Dr Wolfgang Ulrich, head of Audi Motorsport, took time out from his Le Mans preparations to talk to Gary Watkins about the forthcoming Peugeot challenge and the relevance of diesel engines
The Le Mans 24 Hours offers a unique chance to a manufacturer. It allows different technological concepts to go up against each other and compete on an equal basis. Nowhere else in our sport can you do that. Audi has always used the toughest race in the world to showcase technology: we introduced FSI in 2001 and showed that you could race and win with direct fuel-injection; and last year we became the first manufacturer to use turbo-diesel power to triumph at Le Mans with our R10 TDI.
There is no question that the introduction of TDI and our 2007 Le Mans victory was one of Audi Sport’s biggest achievements. There were a lot of technical challenges to overcome. That’s not to diminish what we achieved with FSI. Don’t forget we were still new to Le Mans when we came with that technology. We built the R8 for our second year of sportscar racing and then introduced FSI the following season. No one could have imagined that this combination would have remained competitive for so long.
We embarked on the R10 TDI programme because we wanted to add a sparkle to the image of diesel power. It was accepted that diesels had good driveability and were no longer noisy, but there was always a question-mark over their sporting credentials. We wanted to change that.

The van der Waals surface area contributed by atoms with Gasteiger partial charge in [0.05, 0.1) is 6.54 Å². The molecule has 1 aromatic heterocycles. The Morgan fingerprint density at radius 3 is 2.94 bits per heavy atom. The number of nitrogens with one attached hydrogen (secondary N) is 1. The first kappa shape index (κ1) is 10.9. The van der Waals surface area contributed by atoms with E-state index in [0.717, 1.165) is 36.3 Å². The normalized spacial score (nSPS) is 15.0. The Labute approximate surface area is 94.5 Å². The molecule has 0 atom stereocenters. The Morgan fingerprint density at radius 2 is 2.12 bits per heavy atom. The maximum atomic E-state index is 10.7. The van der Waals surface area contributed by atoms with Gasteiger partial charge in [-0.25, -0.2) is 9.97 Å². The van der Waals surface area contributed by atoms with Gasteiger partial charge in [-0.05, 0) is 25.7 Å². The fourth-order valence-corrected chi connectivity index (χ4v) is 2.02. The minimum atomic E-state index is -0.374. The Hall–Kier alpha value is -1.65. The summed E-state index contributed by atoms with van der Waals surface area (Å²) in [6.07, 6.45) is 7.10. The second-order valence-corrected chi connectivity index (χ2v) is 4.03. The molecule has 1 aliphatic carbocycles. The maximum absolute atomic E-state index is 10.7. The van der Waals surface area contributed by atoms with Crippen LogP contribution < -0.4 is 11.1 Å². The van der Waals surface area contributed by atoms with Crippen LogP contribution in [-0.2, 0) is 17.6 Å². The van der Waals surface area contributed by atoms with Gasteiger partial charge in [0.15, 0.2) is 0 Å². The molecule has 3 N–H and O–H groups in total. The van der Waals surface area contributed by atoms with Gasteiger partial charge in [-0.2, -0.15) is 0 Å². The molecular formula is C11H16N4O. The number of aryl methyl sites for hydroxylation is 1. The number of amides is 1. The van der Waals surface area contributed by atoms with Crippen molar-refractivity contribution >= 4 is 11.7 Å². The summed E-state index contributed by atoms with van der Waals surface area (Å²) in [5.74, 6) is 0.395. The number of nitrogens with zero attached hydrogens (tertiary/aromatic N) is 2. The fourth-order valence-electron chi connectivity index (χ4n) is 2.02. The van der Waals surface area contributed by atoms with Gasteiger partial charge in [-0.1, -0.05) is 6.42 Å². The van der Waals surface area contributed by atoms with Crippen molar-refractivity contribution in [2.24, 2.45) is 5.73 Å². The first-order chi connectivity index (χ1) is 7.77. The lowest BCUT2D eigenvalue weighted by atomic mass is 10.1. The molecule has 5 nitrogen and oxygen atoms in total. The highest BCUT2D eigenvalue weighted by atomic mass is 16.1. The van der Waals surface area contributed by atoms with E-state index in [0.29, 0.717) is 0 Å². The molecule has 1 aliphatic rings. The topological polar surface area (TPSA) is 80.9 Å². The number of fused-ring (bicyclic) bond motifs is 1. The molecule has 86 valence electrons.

We also made a clear step in terms of fuel economy. We are going faster and going further per litre of fuel than we did in the past, so we have clearly made a big step forward in efficiency. And less fuel used means less CO2 emissions.
I believe our victory at Le Mans last year, and in the American Le Mans Series, means that diesels must now be regarded as sporty. If that means sales increase as a result of that change in image, the benefits in terms of fuel economy will be multiplied thousand or perhaps even millions of times around the world.
Now we have a new challenge with the arrival of Peugeot. I am happy that another manufacturer has followed our path and will be racing a turbo-diesel at Le Mans. It wants to prove that you can go racing with direct-injection diesel engines because, like Audi, a high percentage of its road car sales are diesels. That competition can only be good for Audi and Le Mans.
People ask me about Peugeot’s chances, but it is difficult to comment until we see the car at Le Mans. I expect a challenge at a very high level and we know that the car is quick from what we have seen in testing and the first two rounds of the Le Mans Series. Just how quick the 908s will be won’t become clear until the Test Day or perhaps even the race.
That’s certainly true of Peugeot’s reliability. Even they won’t know how reliable the 908 is until the race is over. We all know that, even if you have a very strong car that has come through an endurance test without problems, things can happen at Le Mans. Everything can change when you get to the race. That’s why I don’t like making predictions.
We all know that victory at Le Mans is not 100 per cent about technology. You also need a good driver line-up, good strategy and an excellent pit crew. If all these things come together, and you have had a bit of luck that is necessary, then you have a chance to win.